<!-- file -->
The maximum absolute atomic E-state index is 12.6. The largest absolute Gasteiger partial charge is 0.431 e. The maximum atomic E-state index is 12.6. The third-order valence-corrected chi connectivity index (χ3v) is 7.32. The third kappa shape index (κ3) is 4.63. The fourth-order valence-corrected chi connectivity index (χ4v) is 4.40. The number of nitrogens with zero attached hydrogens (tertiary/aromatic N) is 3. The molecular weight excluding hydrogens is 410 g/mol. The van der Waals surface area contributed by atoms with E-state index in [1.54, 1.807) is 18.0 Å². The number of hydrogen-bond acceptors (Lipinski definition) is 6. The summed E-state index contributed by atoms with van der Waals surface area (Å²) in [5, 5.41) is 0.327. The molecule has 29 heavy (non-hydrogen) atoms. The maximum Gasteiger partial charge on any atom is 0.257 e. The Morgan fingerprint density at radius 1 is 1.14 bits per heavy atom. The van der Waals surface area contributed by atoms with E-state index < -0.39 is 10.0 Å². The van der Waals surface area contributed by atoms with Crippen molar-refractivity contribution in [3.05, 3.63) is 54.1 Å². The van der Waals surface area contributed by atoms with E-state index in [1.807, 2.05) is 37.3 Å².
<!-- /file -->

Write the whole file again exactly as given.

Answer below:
The maximum absolute atomic E-state index is 12.6. The largest absolute Gasteiger partial charge is 0.431 e. The maximum atomic E-state index is 12.6. The third-order valence-corrected chi connectivity index (χ3v) is 7.32. The third kappa shape index (κ3) is 4.63. The fourth-order valence-corrected chi connectivity index (χ4v) is 4.40. The number of nitrogens with zero attached hydrogens (tertiary/aromatic N) is 3. The molecular weight excluding hydrogens is 410 g/mol. The van der Waals surface area contributed by atoms with E-state index in [1.54, 1.807) is 18.0 Å². The number of hydrogen-bond acceptors (Lipinski definition) is 6. The summed E-state index contributed by atoms with van der Waals surface area (Å²) in [5, 5.41) is 0.327. The molecule has 29 heavy (non-hydrogen) atoms. The maximum Gasteiger partial charge on any atom is 0.257 e. The Morgan fingerprint density at radius 1 is 1.14 bits per heavy atom. The van der Waals surface area contributed by atoms with E-state index < -0.39 is 10.0 Å². The van der Waals surface area contributed by atoms with Crippen molar-refractivity contribution in [3.05, 3.63) is 54.1 Å². The van der Waals surface area contributed by atoms with E-state index in [1.807, 2.05) is 37.3 Å².